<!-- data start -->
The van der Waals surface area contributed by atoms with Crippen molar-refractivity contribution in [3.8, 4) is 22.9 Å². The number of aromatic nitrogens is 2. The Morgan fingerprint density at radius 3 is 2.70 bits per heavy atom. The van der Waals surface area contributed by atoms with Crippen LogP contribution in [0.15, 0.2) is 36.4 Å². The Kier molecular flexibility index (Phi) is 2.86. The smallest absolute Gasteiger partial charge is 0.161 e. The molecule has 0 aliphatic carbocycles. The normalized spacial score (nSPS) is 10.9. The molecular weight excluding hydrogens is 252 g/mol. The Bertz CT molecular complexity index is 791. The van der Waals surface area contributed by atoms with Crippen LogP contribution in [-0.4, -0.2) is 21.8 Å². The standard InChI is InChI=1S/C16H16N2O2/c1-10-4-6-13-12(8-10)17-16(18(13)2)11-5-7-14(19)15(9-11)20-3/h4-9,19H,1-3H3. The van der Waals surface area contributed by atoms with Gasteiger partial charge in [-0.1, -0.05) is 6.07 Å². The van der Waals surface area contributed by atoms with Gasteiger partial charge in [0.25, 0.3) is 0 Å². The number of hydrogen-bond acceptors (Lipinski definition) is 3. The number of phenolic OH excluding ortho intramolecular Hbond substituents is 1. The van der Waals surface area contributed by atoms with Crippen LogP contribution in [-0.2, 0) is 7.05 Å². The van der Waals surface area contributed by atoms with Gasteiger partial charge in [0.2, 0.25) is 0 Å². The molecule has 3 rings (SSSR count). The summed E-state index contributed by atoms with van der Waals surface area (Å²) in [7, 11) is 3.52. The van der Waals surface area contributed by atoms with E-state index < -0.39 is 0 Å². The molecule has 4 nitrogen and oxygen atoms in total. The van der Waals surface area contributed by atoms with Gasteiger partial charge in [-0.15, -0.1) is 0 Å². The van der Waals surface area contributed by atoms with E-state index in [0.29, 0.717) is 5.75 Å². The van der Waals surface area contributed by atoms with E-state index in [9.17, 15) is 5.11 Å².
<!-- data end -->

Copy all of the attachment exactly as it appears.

The van der Waals surface area contributed by atoms with Crippen molar-refractivity contribution in [3.8, 4) is 22.9 Å². The number of aromatic nitrogens is 2. The Morgan fingerprint density at radius 3 is 2.70 bits per heavy atom. The van der Waals surface area contributed by atoms with Crippen LogP contribution in [0.15, 0.2) is 36.4 Å². The Kier molecular flexibility index (Phi) is 2.86. The smallest absolute Gasteiger partial charge is 0.161 e. The molecule has 0 aliphatic carbocycles. The normalized spacial score (nSPS) is 10.9. The molecular weight excluding hydrogens is 252 g/mol. The Bertz CT molecular complexity index is 791. The van der Waals surface area contributed by atoms with Crippen LogP contribution in [-0.4, -0.2) is 21.8 Å². The standard InChI is InChI=1S/C16H16N2O2/c1-10-4-6-13-12(8-10)17-16(18(13)2)11-5-7-14(19)15(9-11)20-3/h4-9,19H,1-3H3. The van der Waals surface area contributed by atoms with Gasteiger partial charge in [-0.1, -0.05) is 6.07 Å². The van der Waals surface area contributed by atoms with Gasteiger partial charge in [0.25, 0.3) is 0 Å². The number of hydrogen-bond acceptors (Lipinski definition) is 3. The number of phenolic OH excluding ortho intramolecular Hbond substituents is 1. The van der Waals surface area contributed by atoms with Crippen LogP contribution in [-0.2, 0) is 7.05 Å². The van der Waals surface area contributed by atoms with Gasteiger partial charge in [0.2, 0.25) is 0 Å². The molecule has 3 rings (SSSR count). The summed E-state index contributed by atoms with van der Waals surface area (Å²) in [7, 11) is 3.52. The van der Waals surface area contributed by atoms with E-state index < -0.39 is 0 Å². The molecule has 4 nitrogen and oxygen atoms in total. The van der Waals surface area contributed by atoms with Gasteiger partial charge in [-0.15, -0.1) is 0 Å². The van der Waals surface area contributed by atoms with E-state index in [0.29, 0.717) is 5.75 Å². The van der Waals surface area contributed by atoms with E-state index in [9.17, 15) is 5.11 Å².